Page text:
Once managers have eradicated the seven negative behaviors that demotivate their best people, it's time to replace them with the following seven behaviors that make people love their jobs.
Follow the platinum rule. The Golden Rule (treat others as you want to be treated) has a fatal flaw: it assumes that all people want to be treated the same way. It ignores the fact that people are motivated by vastly different things. One person loves public recognition, while another loathes being the center of attention. The Platinum Rule (treat others as they want to be treated) corrects that flaw. Good managers are great at reading other people, and they adjust their behavior and style accordingly.
Be strong without being harsh. Strength is an important quality in a leader. People will wait to see if a leader is strong before they decide to follow his or her lead or not. People need courage in their leaders. They need someone who can make difficult decisions and watch over the good of the group. They need a leader who will stay the course when things get tough. People are far more likely to show strength themselves when their leader does the same. A lot of leaders mistake domineering, controlling, and otherwise harsh behavior for strength. They think that taking control and pushing people around will somehow inspire a loyal following. Strength isn't something you can force on people; it's something you earn by demonstrating it time and again in the face of adversity. Only then will people trust that they should follow you.
Remember that communication is a two-way street. Many managers think that they're great communicators, not realizing that they're only communicating in one direction. Some pride themselves on being approachable and easily accessible, yet they don't really hear the ideas that people share with them. Some managers don't set goals or provide context for the things they ask people to do, and others never offer feedback, leaving people wondering if they're more likely to get promoted or fired.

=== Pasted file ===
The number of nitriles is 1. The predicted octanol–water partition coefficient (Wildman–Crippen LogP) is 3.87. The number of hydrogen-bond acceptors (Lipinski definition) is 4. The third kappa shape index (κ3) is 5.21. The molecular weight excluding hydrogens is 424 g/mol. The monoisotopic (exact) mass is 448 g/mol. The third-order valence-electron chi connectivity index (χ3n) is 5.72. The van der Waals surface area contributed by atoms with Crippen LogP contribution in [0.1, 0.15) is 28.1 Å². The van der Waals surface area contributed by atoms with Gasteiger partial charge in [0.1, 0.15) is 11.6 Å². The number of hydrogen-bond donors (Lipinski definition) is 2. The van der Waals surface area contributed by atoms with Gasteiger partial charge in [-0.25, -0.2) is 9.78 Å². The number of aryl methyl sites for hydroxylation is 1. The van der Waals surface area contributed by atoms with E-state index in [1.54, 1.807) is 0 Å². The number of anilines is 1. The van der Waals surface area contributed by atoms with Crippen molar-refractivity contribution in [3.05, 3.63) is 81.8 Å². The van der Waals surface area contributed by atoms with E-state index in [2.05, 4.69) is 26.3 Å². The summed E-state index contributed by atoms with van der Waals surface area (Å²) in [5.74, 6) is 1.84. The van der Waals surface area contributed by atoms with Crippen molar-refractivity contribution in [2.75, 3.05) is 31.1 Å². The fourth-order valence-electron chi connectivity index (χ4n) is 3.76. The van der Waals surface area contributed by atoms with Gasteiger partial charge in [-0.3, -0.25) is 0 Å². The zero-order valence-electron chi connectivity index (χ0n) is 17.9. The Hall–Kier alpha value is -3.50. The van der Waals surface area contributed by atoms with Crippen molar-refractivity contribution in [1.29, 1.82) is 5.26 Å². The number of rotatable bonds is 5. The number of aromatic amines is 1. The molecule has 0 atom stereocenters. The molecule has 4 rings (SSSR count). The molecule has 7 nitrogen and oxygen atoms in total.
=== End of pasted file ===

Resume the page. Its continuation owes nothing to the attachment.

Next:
Be a role model, not a preacher. Great leaders inspire trust and admiration through their actions, not just their words. Many leaders say that integrity is important to them, but great leaders walk their talk by demonstrating integrity every day. Harping on people all day long about the behavior you want to see has a tiny fraction of the impact you achieve by demonstrating that behavior yourself.
Be transparent. Good managers are transparent and forthcoming about company goals, expectations, and plans. When managers try to sugarcoat, mask, or euphemize in order to make things seem better than they are, employees see right through it.
Be humble. Few things kill motivation as quickly as a boss's arrogance. Great bosses don't act as though they're better than you, because they don't think that they're better than you. Rather than being a source of prestige, they see their leadership position as bringing them additional accountability for serving those who follow them.
Take a genuine interest in employees' work-life balance. Nothing burns good employees out quite like overworking them. It's so tempting to work your best people hard that managers frequently fall into this trap. Overworking good employees is perplexing to them; it makes them feel as if they're being punished for their great performance. Overworking employees is also counterproductive. New research from Stanford shows that productivity per hour declines sharply when the workweek exceeds 50 hours, and productivity drops off so much after 55 hours that you don't get anything out of the extra work.
If you cultivate the characteristics above and avoid the demotivators, you'll become the kind of boss that people remember for the rest of their careers.
Dr. Travis Bradberry is the award-winning co-author of the #1 bestselling book, Emotional Intelligence 2.0, and the cofounder of TalentSmart, the world's leading provider of emotional intelligence tests and training, serving more than 75 percent of Fortune 500 companies. His bestselling books have been translated into 25 languages and are available in more than 150 countries. Dr. Bradberry has written for, or been covered by, Newsweek, TIME, BusinessWeek, Fortune, Forbes, Fast Company, Inc., USA Today, The Wall Street Journal, The Washington Post, and The Harvard Business Review.